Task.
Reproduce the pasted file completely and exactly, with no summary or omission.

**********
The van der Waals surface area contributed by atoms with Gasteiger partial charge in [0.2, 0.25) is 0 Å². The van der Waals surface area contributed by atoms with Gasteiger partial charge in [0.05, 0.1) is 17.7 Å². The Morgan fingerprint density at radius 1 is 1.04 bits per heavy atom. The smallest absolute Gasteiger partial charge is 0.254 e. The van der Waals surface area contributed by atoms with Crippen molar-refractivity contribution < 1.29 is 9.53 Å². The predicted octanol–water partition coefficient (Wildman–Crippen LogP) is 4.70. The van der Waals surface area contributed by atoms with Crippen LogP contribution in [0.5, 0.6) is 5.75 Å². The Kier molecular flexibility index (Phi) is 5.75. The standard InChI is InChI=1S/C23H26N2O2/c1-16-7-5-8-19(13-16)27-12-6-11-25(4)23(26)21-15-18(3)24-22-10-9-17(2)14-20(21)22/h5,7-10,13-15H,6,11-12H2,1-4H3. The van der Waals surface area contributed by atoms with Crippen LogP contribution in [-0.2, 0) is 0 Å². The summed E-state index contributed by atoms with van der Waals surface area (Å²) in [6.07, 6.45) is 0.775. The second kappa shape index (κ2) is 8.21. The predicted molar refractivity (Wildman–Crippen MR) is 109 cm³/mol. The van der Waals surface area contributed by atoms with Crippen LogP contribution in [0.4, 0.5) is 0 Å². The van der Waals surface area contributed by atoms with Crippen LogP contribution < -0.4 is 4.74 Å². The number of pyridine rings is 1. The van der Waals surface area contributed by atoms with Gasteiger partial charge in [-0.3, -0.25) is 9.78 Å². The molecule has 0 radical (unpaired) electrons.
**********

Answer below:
The van der Waals surface area contributed by atoms with Gasteiger partial charge in [0.2, 0.25) is 0 Å². The van der Waals surface area contributed by atoms with Gasteiger partial charge in [0.05, 0.1) is 17.7 Å². The Morgan fingerprint density at radius 1 is 1.04 bits per heavy atom. The smallest absolute Gasteiger partial charge is 0.254 e. The van der Waals surface area contributed by atoms with Crippen molar-refractivity contribution < 1.29 is 9.53 Å². The predicted octanol–water partition coefficient (Wildman–Crippen LogP) is 4.70. The van der Waals surface area contributed by atoms with Crippen LogP contribution in [0.5, 0.6) is 5.75 Å². The Kier molecular flexibility index (Phi) is 5.75. The standard InChI is InChI=1S/C23H26N2O2/c1-16-7-5-8-19(13-16)27-12-6-11-25(4)23(26)21-15-18(3)24-22-10-9-17(2)14-20(21)22/h5,7-10,13-15H,6,11-12H2,1-4H3. The van der Waals surface area contributed by atoms with Crippen LogP contribution in [-0.2, 0) is 0 Å². The summed E-state index contributed by atoms with van der Waals surface area (Å²) in [6.07, 6.45) is 0.775. The second kappa shape index (κ2) is 8.21. The predicted molar refractivity (Wildman–Crippen MR) is 109 cm³/mol. The van der Waals surface area contributed by atoms with Crippen LogP contribution in [0.4, 0.5) is 0 Å². The van der Waals surface area contributed by atoms with Crippen LogP contribution < -0.4 is 4.74 Å². The number of pyridine rings is 1. The van der Waals surface area contributed by atoms with Gasteiger partial charge in [-0.3, -0.25) is 9.78 Å². The molecule has 0 radical (unpaired) electrons.